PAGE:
For most of the nineteenth century, fresh milk was not a common commodity in cities. On farms, milk was mainly used for raising livestock. Only surplus milk was made into butter and cheese, and sold locally. In urban areas the low demand for fresh milk was met by cowsheds inside the city, or people bought what they needed from farmers at the edge of town. As a rule, milk was for infants and adults did not drink it on a daily basis. Fresh milk and whey were only prescribed for medical reasons and consumed, for example, by patients with pulmonary tuberculosis. Until the 1930s, consumption of milk was considered – along with meat – a sign of affluence. Milk, cream, butter and hard cheeses tended to be left off shopping lists as soon as money got tight. Moreover, it was inconceivable that men would consume milk. When the bourgeoisie launched their temperance movement and sought alternatives for alcoholic beverages, the “stronger sex” grumbled that they had no intention of becoming milksops.
The consumption of milk as a beverage did not establish itself until after 1870 – the shift resulted from new production and distribution systems, made up of farmers, dairies, retailers and processing industries. One reason for this development was the expansion of the cities. All over Europe, urbanisation and rapid population growth were leading to the breakdown of traditional forms of food supply. Milk, unlike grains, was an extremely perishable product and could not be transported far. Hygiene issues and the need to deliver it fresh limited its commercial use. Nevertheless, during the height of industrialisation, fresh milk became a very lucrative product. In 1865, a litre of milk in Berlin cost about ten pfennigs; only ten years later, it cost fifteen pfennigs; and between 1880 and World War One, the price rose to eighteen to twenty pfennigs.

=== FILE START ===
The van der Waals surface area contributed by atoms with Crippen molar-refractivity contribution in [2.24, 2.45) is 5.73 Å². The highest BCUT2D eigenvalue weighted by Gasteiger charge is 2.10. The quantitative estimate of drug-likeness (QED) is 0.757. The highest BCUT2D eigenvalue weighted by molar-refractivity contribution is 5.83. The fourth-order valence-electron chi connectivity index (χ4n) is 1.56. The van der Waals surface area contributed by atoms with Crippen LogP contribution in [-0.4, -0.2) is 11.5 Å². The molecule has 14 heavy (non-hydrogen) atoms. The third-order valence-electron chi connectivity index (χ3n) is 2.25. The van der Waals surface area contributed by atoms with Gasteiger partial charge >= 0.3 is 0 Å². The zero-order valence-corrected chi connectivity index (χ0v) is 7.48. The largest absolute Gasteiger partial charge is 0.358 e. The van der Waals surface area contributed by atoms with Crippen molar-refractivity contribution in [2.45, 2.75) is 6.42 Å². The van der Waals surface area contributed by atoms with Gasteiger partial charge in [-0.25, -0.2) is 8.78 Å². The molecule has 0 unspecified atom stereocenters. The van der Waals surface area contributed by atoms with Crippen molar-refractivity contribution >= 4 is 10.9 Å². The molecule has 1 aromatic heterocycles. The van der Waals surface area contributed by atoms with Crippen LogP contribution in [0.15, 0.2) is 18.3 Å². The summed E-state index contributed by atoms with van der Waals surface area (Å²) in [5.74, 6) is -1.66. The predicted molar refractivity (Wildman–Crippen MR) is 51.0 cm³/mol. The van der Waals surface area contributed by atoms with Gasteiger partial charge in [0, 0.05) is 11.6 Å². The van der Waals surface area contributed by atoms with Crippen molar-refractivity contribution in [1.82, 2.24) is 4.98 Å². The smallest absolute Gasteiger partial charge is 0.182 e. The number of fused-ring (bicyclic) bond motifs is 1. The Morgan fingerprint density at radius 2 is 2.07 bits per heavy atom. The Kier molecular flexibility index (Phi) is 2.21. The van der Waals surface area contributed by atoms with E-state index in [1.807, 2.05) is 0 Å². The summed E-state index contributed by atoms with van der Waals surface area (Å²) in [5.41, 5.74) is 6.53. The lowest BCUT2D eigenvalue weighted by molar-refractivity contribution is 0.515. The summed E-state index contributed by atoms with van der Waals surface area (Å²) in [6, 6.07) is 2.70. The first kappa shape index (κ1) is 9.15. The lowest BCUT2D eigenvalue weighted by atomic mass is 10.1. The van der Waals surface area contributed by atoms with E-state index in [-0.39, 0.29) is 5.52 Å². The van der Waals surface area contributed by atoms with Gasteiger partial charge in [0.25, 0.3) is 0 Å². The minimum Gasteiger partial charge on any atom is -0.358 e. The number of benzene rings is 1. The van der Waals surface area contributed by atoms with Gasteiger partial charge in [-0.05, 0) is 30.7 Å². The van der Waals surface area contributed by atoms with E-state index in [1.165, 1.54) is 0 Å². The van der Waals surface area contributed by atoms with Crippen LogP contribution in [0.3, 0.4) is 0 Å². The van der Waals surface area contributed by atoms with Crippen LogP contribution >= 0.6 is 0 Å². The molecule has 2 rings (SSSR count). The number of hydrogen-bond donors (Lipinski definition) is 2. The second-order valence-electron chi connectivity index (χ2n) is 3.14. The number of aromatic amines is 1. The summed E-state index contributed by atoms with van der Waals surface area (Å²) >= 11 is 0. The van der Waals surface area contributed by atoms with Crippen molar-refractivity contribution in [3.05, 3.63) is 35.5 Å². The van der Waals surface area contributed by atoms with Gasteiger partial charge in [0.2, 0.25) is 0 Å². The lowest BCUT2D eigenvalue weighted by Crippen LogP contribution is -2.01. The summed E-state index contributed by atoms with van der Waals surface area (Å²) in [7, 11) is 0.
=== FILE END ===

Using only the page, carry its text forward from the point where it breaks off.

Since the mid-19th century, the milk trade had become more complex in organisation: farmwomen or milkmaids who had stood at markets with their milk cans were driven out of business due to unhygienic handling or adulteration of their product, and replaced by milk depots and shops. It became increasingly common for milkmen to deliver fresh milk by horse-drawn cart to the doors of regular customers. The more astute businessmen among them started milking farms, the most radical form of product-oriented animal husbandry. As soon as a cow stopped producing milk, it was replaced. These farmers were not interested in making butter and cheese or in breeding. At the same time, industry’s general need for land forced out farms at the peripheries of the cities, which led to longer transport routes, and pushed butter and cheese prices down. Understandably, every farmer wanted to benefit from the boom for fresh milk.